Del. Mark Cole, R-Fredericksburg,said he believed Levine’s bill addressed an issue the U.S. Congress should deal with. In fact, such a bill is pending before Congress.

The hearing on Levine’s bill lasted only about three minutes before the subcommittee decided on a voice vote to kill it.

Dog hunters and landowners argue over trespassing bill

By Julie Rothey, Capital News Service

RICHMOND – Hunters may have to pay a fine if their dog enters private property under a bill in front of the House of Delegates.

A revised version of HB 1900, introduced by House Speaker William Howell, R-Stafford County, passed the House Rules Committee on Tuesday.

The bill springs from tension between landowners and hunters who use dogs to chase deer.

Hunters could be fined up to $100 for a first offense and up to $250 for a second offense if their dogs trespass on private property.

For the fines to apply, landowners would have to either post signs to keep dogs out or inform the hunter in writing to keep dogs off his or her land. The law would be enforced by animal control officers, conservation police, and other law-enforcement officers.

“This is an agenda to outlaw hunting with dogs,” said Kirby Burch, CEO of the Virginia Hunting Dog Alliance. Its members held a rally at the Capitol last month to protest the bill.

Burch told the Rules Committee that according to the Virginia Department of Game and Inland Fisheries, dogs were involved in only about 5 percent of hunting complaints in Virginia from July 2014 to June 2015.

“Where’s the beef?” Burch asked, if such a small percentage of complaints have to do with dogs.

Rob Nicholson, a landowner who supports the bill, said the beef is that he couldn’t bring his dogs to his farm during rifle-hunting season, and he was worried about his 18-month-old daughter because “every single day the dogs ran through my farm.” Nicholson hunts on his property, without using dogs.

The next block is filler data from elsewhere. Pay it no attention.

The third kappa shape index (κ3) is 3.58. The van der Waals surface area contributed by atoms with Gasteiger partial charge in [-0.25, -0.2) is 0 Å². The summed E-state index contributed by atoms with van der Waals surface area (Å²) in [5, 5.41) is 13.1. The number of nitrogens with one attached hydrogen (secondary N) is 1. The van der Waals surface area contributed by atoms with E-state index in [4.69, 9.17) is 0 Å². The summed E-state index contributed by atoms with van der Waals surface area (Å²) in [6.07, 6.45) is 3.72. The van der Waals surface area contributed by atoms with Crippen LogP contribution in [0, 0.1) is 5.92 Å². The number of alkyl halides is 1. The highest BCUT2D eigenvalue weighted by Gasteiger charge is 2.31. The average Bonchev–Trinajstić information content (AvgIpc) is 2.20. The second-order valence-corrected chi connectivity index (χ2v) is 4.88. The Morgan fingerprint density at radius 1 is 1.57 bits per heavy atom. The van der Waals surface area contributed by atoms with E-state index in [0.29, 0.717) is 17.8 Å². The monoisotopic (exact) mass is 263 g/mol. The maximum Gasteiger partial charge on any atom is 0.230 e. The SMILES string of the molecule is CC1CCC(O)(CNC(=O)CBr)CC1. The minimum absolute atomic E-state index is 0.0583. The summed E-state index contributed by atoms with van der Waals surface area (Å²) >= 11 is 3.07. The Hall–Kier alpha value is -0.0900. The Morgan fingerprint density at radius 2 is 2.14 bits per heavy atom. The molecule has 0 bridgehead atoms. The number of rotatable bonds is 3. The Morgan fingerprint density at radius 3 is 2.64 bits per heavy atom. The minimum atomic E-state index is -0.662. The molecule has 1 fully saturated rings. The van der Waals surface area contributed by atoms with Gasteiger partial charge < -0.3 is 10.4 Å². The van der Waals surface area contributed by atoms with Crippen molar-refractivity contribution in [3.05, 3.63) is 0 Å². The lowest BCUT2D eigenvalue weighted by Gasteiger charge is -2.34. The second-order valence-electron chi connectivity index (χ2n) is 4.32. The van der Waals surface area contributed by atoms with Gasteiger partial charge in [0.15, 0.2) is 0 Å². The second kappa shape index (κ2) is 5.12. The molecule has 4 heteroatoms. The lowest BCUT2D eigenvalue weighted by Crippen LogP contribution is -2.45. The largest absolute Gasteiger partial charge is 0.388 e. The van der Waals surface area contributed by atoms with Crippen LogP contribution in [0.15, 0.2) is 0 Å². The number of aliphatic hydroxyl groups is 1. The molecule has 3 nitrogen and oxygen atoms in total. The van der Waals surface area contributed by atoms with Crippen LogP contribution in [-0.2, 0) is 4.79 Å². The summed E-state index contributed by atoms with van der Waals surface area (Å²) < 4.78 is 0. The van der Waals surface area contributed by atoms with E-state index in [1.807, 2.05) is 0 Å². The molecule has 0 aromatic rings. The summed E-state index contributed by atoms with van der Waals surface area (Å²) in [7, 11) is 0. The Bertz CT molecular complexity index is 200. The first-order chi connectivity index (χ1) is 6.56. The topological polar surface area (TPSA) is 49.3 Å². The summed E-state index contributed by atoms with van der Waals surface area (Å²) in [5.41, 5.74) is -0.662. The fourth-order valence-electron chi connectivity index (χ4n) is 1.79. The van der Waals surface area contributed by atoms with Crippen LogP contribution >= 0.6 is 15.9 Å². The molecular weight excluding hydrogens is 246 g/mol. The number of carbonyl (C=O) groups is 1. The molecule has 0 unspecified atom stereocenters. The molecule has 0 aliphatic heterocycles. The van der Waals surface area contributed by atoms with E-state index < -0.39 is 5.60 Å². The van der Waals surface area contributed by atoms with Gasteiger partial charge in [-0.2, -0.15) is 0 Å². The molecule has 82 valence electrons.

“Why in the world would someone say we’re trying to take away your ability to hunt when we’re just saying, ‘Please keep your dogs off our property’?” Nicholson asked.

The bill also would allow a landowner to stop a trespassing dog long enough to confirm its identification. Dog owners argue that the dogs are just pursuing deer and don’t intentionally trespass and that landowners should not interfere with the hunt.

“To say that a dog in pursuit cannot be stopped is absolutely the most ludicrous thing,” Nicholson said.

Burch said the hunting dog alliance’s main concern is landowners potentially having the right to restrain dogs to identify them.

“Who’s going to do that identification?” Burch asked, arguing that sheriffs and game wardens don’t have the resources to answer calls to identify dogs. He said hunters are worried that landowners would be able to hold dogs until a law enforcement official was available.

Nicholson responded that he would only restrain a dog to take a picture for future identification.

Burch also defended the current law’s provision allowing hunters the right to retrieve a dog that has crossed a property line.